I cheered up a little bit when we practiced cornering. Again, I learned some new things that I think will make me faster and more confident this year, which is exciting to think about. Gets me all pumped for the season.

After a short break, we went to a different part of the course and practiced going across sand. At last! Something I wasn't going to struggle with. Since this year was so wet early on, the Kettles got sandier and sandier (and the sand got deeper and deeper) throughout the early mtb season. I wasn't very good at the sand traps until Bethany told me the secret: sit on your seat (all your weight right on/over your seat) and use the front wheel as a rudder. It was the best tip I think I've ever gotten. So clear, so easy to implement. And it works amazingly well!

JP demonstrated, and then we all reluctantly started charging across the volleyball court. I had thought that perhaps the skinnier CX tires might be different than mtb tires, but it worked essentially the same. After a few warm up tries, I got to feeling very comfortable and started showing off. Of course, that resulted in me slipping and falling all over someone else's rear wheel and taking us both down right in front of JP. I had it coming. But after dusting off the sand, I very happily kept zipping back and forth on the volleyball court, trying to see how slow I could start and still make it. It was like a pig wallowing in mud: who knew sand could be so much fun?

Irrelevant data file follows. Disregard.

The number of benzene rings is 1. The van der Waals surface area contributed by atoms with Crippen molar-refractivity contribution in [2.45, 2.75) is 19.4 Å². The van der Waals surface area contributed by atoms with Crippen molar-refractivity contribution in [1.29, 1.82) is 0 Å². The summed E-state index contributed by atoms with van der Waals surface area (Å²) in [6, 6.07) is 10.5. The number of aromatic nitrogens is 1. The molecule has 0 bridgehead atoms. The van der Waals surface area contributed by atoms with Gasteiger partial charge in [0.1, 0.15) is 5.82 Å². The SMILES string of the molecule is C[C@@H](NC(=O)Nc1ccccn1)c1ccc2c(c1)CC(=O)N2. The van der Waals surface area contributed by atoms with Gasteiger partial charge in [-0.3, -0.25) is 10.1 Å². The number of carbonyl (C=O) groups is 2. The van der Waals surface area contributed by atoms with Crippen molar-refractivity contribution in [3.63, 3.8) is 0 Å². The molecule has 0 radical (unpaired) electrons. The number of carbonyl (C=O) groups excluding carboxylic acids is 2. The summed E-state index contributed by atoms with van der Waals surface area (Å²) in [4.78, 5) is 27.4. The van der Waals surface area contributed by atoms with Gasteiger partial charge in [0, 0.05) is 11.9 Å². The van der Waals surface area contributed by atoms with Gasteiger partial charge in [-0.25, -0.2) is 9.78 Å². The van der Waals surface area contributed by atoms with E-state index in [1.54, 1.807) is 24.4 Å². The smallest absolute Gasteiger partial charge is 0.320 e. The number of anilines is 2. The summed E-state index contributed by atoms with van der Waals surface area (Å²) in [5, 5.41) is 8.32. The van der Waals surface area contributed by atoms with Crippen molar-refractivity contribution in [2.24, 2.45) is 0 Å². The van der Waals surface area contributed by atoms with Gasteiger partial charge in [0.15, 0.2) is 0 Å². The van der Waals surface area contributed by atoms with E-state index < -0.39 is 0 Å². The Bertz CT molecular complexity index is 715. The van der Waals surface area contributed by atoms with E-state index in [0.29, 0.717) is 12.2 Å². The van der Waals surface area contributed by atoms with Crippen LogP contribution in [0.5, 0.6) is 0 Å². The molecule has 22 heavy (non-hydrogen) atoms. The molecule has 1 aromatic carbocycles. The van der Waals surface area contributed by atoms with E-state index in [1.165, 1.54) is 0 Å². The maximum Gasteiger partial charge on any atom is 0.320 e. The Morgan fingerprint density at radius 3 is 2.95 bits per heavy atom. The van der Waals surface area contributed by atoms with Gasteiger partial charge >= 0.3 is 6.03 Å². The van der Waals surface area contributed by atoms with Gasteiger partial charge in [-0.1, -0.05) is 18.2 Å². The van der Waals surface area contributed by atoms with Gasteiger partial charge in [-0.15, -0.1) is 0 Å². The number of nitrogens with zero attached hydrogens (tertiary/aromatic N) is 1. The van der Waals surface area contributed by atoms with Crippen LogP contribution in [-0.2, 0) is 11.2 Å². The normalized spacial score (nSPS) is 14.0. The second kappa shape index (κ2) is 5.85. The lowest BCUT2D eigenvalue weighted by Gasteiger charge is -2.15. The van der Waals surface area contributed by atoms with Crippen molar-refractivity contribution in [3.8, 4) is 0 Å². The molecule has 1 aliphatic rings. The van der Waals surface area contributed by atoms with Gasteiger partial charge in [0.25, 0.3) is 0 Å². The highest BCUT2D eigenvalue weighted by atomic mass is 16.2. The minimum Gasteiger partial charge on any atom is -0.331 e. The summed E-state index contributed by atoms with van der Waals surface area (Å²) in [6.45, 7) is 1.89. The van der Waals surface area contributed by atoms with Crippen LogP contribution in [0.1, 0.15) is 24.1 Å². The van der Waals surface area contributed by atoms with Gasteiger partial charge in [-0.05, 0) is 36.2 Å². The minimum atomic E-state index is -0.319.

The bike:
It was getting a lot of oohs and ahhs, which of course was flattering. Whenever someone complimented it, I just wanted to say something like "Yeah it sure is awesome!" Thing is, Cale practically picked out the the entire thing, so I'm not really responsible for the build. And I've been acquiring the parts over many months- I'm certainly not rolling in spending money, as Denny could tell you (You'll have the money tomorrow! Don't deploy the kneecap-breakers!)

But the bike, the bike! Once we tuned a few things, it was riding really well. There weren't any fit issues, and the whole thing felt very natural. It finally feels like mine, instead of some nice bike that I can see but not touch. With that, I'll draw this novel to a close.

Cross season: going to be good.
Me: excited for cross season.